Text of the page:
Unlucky to miss: As above, Sam Collins was unlucky, as was Hugh Greenwood with 12 tackles. Lever and May showed why the Dees chased after them as recruits.
Essendon v North Melbourne
5 Andrew McGrath (Essendon)
Key Stats: In a game that require cleanliness, Andy McGrath provided it in spades. With Dylan Shiel well held, McGrath’s 25 touches, at 84%, were a game high, while he intercepted six times. Only Darcy Parish sent Essendon inside 50 more often than his four times, and no player in the game laid more than his eight tackles.
4 David Zaharakis (Essendon)
Key Stats: With questions surrounding his place in the side growing louder and louder with each passing week, Zaharakis turned the clock back against North with a decisive performance. His 20 touches included three goals, one in each of the first three quarters, and only Anthony McDonald-Tipungwuti had more than his eight score involvements for the game.
3 Todd Goldstein (North Melbourne)
Key Stats: Though Andrew Phillips broke even with Goldy in the ruck, the Roo ran his opponent ragged around the ground, as North’s best player. His 19 touches included 11 contested and six clearances, and only Jy Simpkin had more in both metrics for their side. The ruck had a team high seven score involvements and sent North inside 50 on four occasions in another vintage showing.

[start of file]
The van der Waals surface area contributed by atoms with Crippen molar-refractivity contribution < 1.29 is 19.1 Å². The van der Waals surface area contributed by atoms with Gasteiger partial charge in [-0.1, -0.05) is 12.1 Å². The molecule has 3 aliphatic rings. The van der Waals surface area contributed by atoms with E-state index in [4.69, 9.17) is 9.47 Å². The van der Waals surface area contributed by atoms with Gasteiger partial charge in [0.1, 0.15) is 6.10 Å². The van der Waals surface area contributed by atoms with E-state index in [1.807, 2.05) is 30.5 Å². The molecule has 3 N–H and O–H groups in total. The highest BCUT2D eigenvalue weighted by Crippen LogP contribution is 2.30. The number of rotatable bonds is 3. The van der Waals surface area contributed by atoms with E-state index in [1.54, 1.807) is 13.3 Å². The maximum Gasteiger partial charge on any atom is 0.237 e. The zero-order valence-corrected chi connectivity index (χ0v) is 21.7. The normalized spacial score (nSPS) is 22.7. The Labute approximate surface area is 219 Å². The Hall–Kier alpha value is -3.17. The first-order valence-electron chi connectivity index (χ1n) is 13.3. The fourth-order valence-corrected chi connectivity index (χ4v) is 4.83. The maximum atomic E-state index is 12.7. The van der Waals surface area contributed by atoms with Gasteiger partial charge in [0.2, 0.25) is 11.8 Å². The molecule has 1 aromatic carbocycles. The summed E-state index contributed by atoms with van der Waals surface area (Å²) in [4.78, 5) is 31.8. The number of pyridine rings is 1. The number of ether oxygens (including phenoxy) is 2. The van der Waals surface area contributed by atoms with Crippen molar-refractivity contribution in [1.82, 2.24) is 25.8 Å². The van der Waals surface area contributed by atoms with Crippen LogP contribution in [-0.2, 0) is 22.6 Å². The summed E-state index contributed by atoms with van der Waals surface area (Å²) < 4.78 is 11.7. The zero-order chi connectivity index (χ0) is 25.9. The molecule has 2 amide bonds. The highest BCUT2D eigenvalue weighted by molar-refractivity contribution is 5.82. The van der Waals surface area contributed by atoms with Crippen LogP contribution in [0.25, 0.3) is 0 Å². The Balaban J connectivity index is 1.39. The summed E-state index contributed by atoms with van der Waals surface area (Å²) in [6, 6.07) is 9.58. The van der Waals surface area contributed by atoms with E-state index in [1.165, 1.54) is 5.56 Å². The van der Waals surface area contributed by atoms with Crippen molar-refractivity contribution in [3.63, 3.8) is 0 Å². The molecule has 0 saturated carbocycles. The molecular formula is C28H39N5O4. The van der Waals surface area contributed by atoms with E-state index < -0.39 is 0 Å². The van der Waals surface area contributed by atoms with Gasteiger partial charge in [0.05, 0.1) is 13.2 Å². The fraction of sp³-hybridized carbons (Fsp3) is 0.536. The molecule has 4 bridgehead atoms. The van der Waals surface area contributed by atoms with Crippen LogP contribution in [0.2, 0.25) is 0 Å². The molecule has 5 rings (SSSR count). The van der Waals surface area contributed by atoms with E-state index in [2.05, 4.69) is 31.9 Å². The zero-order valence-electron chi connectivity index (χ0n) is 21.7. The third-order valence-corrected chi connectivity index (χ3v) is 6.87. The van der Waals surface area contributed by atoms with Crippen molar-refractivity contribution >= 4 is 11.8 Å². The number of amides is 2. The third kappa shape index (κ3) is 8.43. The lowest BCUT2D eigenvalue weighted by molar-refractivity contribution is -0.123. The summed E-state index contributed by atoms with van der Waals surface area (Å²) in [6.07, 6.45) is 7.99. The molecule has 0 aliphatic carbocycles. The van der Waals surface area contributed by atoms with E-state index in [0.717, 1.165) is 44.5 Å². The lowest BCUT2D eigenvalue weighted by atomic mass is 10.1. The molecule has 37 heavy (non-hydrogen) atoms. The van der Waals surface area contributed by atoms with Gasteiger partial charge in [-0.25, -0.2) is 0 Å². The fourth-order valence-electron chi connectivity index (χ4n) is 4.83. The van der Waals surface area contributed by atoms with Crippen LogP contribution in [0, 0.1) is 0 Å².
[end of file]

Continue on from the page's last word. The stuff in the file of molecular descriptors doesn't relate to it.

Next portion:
2 Cale Hooker (Essendon)
Key Stats: It is, as ever, abundantly apparent that North’s only avenue to goal goes through a tall, Sideshow Bob looking Tasmanian. Teams that can restrict Brown’s output put themselves in with a good chance of winning, and Hooker did that to aplomb for the Dons. Brown had just eight touches and one goal, while Hooker had seven intercepts and a game high 10 one percenters.
1 Jordan Ridley (Essendon)
Key Stats: Ridley’s output off half back has been one of the key factors in Essendon’s near perfect start to the year, and he was integral against the Roos again. His 18 touches came at 83%, and included five intercepts, a team high seven rebounds and 420 metres gained.
Unlucky to miss: Saad and Parish were both excellent for Essendon and unlucky to miss votes, while Jy Simpkin continued his breakout season.
Port Adelaide v GWS
5 Sam Powell-Pepper (Port Adelaide)
Key Stats: In what was probably Port’s most impressive win of the season, Powell-Pepper provided the edge his side needed. His 22 touches were a team high, as were his 442 metres gained, and no player on the ground sent their side inside 50 more often than his six times. Also had three clearances, all of which came out of the centre square.
4 Kane Farrell (Port Adelaide)